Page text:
Speaking during the second day of the HW-sponsored Four Oaks Trade Show seminar programme, Gillan told of his shock when he discovered that an overdraft facility for £100,000 which he does not need but has always had, "being a bit of a belt and braces man", would this year cost £2,500 instead of the usual £750.
"It's some trick that the financial institutions have managed; we bailed them out, now we are paying for them to pay us back."
Gillan, who was speaking on the subject of surviving the recession, said he did not expect to see the commercial landscaping sector "reach the bottom of the curve" until some time between late winter and the summer of 2010.
He said it was impossible to predict how long the bottom of the curve would be, thanks to government spending which was "distorting the picture" in Scotland. He said: "While the schools programme will be largely completed by the spring of next year, we still have several hospitals, prisons and road extensions to come on stream."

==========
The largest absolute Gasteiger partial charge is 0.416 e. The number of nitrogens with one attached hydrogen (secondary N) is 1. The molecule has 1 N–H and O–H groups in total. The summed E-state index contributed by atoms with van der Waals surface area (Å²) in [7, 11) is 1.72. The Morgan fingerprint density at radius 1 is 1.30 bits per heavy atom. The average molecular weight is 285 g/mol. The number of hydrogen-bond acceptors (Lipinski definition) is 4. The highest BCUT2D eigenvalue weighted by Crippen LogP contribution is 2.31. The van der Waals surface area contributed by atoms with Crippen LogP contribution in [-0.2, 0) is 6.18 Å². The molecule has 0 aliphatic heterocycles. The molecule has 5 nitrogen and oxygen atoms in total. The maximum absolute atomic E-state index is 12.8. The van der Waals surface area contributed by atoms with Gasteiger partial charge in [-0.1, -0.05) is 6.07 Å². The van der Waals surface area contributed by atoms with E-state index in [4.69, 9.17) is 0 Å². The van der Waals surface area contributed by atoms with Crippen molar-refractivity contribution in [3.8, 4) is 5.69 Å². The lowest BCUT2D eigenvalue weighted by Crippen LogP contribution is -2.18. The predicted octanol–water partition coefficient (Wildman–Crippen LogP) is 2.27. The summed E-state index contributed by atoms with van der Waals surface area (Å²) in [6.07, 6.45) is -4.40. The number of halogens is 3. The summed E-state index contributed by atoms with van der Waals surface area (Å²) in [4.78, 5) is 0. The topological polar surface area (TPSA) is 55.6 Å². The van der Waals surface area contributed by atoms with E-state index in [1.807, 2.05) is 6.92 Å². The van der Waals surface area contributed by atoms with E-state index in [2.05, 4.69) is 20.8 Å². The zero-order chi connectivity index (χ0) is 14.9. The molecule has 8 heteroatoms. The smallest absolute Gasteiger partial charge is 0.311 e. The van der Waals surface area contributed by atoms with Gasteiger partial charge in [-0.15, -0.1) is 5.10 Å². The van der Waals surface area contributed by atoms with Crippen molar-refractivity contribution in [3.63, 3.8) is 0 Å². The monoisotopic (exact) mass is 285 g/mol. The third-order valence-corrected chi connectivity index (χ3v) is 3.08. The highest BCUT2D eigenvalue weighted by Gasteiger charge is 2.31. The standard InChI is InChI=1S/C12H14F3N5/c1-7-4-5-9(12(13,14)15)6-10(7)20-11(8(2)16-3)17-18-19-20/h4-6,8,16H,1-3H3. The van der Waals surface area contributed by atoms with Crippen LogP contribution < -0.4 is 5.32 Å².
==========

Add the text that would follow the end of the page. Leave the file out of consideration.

His key concerns were how long it will take for the money markets to get back to some normality so that project financing will restart, and where and when cuts in government spending will take place.
"My belief is we have not seen the worst of the recession yet in respect of our industry; we are now seeing the price pressures creeping in, we have clients waiting until the last minute before awarding work to see if someone will break ranks and reduce their prices."
Gillan advised businesses to "always keep your word" when dealing with suppliers, to keep employees informed of developments and keep talking to banks. He added: "A recession is a time for strengthening relationships."
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